- Re-use. When you do drain your spa, let it sit open for 48-72 hours with no new chemicals added, and then use the water on garden plants. Or, ask your retailer about products that neutralize chemicals. To prevent unsupervised use, remember to make sure that proper safety barriers are in place any time that the spa safety cover is removed.
- Recycle! Use captured rainwater to replace water lost to evaporation in spas and pools or to refill a spa.
- Spas manufactured in the last five years have new technology cleaning systems that keep the water clean much longer — up to six months without refilling. This new technology is also available for some older models. Your spa dealer can advise you whether you can add this technology to your spa.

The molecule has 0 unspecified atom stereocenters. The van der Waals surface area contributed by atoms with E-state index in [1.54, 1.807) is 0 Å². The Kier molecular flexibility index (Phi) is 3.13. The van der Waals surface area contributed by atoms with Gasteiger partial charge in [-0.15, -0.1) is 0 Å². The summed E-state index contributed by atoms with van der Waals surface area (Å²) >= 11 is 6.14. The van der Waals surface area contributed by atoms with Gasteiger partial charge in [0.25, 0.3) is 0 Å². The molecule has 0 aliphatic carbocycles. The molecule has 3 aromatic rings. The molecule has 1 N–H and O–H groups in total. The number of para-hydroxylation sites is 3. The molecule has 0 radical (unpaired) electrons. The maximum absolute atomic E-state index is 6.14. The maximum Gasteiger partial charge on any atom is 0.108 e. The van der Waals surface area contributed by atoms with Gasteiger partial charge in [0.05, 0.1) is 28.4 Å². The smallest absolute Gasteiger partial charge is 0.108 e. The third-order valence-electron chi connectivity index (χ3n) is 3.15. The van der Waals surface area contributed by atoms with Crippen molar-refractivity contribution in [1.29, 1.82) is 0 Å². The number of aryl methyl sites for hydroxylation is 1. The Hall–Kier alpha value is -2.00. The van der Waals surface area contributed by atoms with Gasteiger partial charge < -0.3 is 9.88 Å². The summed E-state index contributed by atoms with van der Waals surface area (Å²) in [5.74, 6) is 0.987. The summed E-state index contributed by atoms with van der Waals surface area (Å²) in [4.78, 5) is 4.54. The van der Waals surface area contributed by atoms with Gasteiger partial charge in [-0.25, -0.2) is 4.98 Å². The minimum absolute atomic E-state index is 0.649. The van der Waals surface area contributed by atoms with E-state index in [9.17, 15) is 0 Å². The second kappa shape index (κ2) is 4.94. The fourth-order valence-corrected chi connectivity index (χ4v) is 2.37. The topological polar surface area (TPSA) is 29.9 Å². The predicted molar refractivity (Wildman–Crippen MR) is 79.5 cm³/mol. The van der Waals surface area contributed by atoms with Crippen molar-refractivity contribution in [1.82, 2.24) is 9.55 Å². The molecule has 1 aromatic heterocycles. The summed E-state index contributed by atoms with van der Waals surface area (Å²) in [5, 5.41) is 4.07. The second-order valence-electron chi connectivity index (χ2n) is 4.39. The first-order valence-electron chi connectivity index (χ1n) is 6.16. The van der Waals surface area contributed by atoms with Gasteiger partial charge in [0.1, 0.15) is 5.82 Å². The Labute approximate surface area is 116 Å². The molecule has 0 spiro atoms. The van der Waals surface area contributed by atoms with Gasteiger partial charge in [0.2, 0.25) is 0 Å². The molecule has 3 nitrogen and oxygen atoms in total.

In closing, we believe that having an informed population of pool owners and swimming pool and spa enthusiasts in key and vital in conserving our precious natural resournce. If you have any questions or would like to learn more tips on water conservation as a pool owner in California please call us at (925) 849-6545!
Pinnacle Pool and Spa Services